A multi-million pound scheme, designed to hold back the worst the Irish Sea can throw at the Fylde coast, has been officially opened.
The Rossall Coast Protection Scheme, and the adjacent new ecology park, have been described as a triple success by DEFRA minister David Rutley for its flood defences, ecology boost and local regeneration.
The two kilometres of sea defences is designed to protect 7,500 homes in the area from flooding, and led to the creation of the Larkholme Grasslands wildlife area on the landward side.
Led by Wyre Council, in partnership with the Environment Agency and main contractor Balfour Beatty, the £63.2m scheme is one of the three projects being delivered by the Fylde Peninsula Coastal Programme Partnership, alongside the recently completed Anchorsholme Coastal Protection Scheme in Blackpool, and the Fairhaven to Church Scar Coastal Protection Scheme in Lytham.
Designed to protect the coast from the Irish Sea during major storms over the next century, the Rossall flood defences will provide better protection to the town’s tramway, hospital, homes and schools, its builders pledged.
The Environment Agency has taken global warming into account in its construction, including a rise in sea level and a change in weather patterns.
At Larkholme Grasslands, the park has been designed by Lancashire County Council, with bridges and artwork by Stephen Broadbent, a British sculptor who specialises in public art and linked to the story of The Sea Swallow, cementing its place on the ‘Mythic Coast’.
Beginning at Cleveleys, visitors to the site can follow an artwork and poetry trail from the popular children’s book until the story ends at Rossall Point Observation Tower.
Characters from The Sea Swallow, including a giant stainless steel seashell and sea ogre carved from limestone, can also be spotted along the picturesque walk.
This strip of grassland, from West Way to Fleetwood Golf Club, has already been classed as a biological heritage site because of the rare species of flora and fauna that grow there.
The completion of the scheme delivers on a long-held vision to not only create a lagoon area behind the new defences – to act as an additional flood storage for spray coming over the seawall – but also to provide a home for wildlife and a new green space for residents and tourists to enjoy.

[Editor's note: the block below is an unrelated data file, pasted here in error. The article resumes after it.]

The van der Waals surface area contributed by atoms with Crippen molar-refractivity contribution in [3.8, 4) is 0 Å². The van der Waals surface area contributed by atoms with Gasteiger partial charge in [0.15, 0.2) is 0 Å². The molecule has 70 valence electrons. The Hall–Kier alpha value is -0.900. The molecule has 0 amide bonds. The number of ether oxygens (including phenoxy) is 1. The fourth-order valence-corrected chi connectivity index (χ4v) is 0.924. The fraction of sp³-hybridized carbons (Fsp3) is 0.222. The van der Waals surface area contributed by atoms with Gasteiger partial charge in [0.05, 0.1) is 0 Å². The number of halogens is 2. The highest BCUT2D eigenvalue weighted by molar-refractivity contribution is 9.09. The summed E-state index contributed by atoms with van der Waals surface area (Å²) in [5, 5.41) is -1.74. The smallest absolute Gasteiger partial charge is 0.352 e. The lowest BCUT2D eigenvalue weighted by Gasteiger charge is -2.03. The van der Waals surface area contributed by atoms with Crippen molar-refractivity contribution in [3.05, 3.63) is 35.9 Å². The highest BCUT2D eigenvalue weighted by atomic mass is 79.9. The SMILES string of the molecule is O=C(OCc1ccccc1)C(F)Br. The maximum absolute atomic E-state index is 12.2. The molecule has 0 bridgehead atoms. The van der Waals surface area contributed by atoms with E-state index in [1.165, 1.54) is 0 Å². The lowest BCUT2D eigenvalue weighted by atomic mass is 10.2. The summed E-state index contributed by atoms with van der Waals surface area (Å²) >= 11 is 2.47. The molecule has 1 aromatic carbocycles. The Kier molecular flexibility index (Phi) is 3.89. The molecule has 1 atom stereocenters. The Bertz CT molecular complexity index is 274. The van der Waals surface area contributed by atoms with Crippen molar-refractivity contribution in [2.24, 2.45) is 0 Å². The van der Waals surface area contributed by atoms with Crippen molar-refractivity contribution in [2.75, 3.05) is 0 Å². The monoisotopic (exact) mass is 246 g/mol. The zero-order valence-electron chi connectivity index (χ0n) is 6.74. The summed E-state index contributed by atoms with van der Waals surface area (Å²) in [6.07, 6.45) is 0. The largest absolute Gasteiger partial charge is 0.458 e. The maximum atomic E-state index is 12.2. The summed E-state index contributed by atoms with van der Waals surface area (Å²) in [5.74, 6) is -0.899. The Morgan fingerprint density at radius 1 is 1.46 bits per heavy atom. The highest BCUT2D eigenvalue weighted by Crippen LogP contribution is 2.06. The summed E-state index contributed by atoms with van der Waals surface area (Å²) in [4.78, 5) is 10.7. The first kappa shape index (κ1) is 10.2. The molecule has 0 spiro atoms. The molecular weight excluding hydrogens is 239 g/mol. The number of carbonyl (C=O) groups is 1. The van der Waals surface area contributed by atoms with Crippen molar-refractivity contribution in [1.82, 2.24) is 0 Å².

Around 50 guests were present at yesterday afternoon’s opening, including Fleetwood’s Labour MP Cat Smith.
Coun Roger Berry, neighbourhood services and community safety boss at Wyre Council, said: “I’d like to thank all our partners for helping us to deliver the new sea defences.
“The completed scheme will not only protect our residents, their homes and our businesses and infrastructure, but also has provided us with a visually stunning promenade for walkers and cyclists. Locals and visitors alike will be able to enjoy the magnificent coastline, whilst the grasslands will give a contrasting green and natural landscape.”
Dean Banks, Balfour Beatty chief executive officer for the firm’s UK construction services, said: “We are delighted the community and visitors to the Fylde coast can now fully experience the extensive benefits of the Rossall scheme, which will protect thousands of nearby properties from flooding and offer a captivating promenade for people of all ages to enjoy. The project’s success is a testament to the skills and working relationship between the integrated delivery team, with Wyre Council and the Environment Agency.”
Sir James Bevan, Environment Agency chief executive, added: “This is one of the biggest investments ever in a coastal flood scheme.”
And Defra Minister David Rutley said: “Rossall’s new coastal defence scheme has been made possible thanks not only to significant government funding, but also the huge support of local government and other partners. The result is positive news for the community – regenerating the area, creating an ecology park and providing better protection for 7,500 properties from the risk of flooding.I also welcome the fact these vital defences have been constructed using local materials and expertise, supporting industry and the economy in the north west.”
Among the two kilometres of sheet piling rock and concrete are 327,000 tonnes of locally sourced rock from 12 quarries across the north.